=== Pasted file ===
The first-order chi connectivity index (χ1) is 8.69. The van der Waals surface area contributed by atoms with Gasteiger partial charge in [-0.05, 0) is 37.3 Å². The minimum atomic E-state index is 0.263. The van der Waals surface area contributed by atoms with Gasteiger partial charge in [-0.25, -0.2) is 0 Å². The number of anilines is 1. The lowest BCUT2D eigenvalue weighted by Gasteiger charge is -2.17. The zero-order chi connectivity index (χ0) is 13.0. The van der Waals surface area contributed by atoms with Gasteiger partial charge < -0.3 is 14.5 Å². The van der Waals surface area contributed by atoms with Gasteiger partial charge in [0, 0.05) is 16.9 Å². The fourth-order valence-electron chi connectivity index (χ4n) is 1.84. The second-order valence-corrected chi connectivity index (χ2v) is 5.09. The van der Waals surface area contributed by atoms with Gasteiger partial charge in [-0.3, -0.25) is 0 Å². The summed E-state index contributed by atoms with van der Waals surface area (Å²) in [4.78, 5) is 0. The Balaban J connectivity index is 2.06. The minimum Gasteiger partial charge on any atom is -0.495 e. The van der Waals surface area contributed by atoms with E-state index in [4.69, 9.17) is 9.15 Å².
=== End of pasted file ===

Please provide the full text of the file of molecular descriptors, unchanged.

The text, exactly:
The first-order chi connectivity index (χ1) is 8.69. The van der Waals surface area contributed by atoms with Gasteiger partial charge in [-0.05, 0) is 37.3 Å². The minimum atomic E-state index is 0.263. The van der Waals surface area contributed by atoms with Gasteiger partial charge in [-0.25, -0.2) is 0 Å². The number of anilines is 1. The lowest BCUT2D eigenvalue weighted by Gasteiger charge is -2.17. The zero-order chi connectivity index (χ0) is 13.0. The van der Waals surface area contributed by atoms with Gasteiger partial charge < -0.3 is 14.5 Å². The van der Waals surface area contributed by atoms with Gasteiger partial charge in [0, 0.05) is 16.9 Å². The fourth-order valence-electron chi connectivity index (χ4n) is 1.84. The second-order valence-corrected chi connectivity index (χ2v) is 5.09. The van der Waals surface area contributed by atoms with Gasteiger partial charge in [-0.3, -0.25) is 0 Å². The summed E-state index contributed by atoms with van der Waals surface area (Å²) in [4.78, 5) is 0. The Balaban J connectivity index is 2.06. The minimum Gasteiger partial charge on any atom is -0.495 e. The van der Waals surface area contributed by atoms with E-state index in [4.69, 9.17) is 9.15 Å².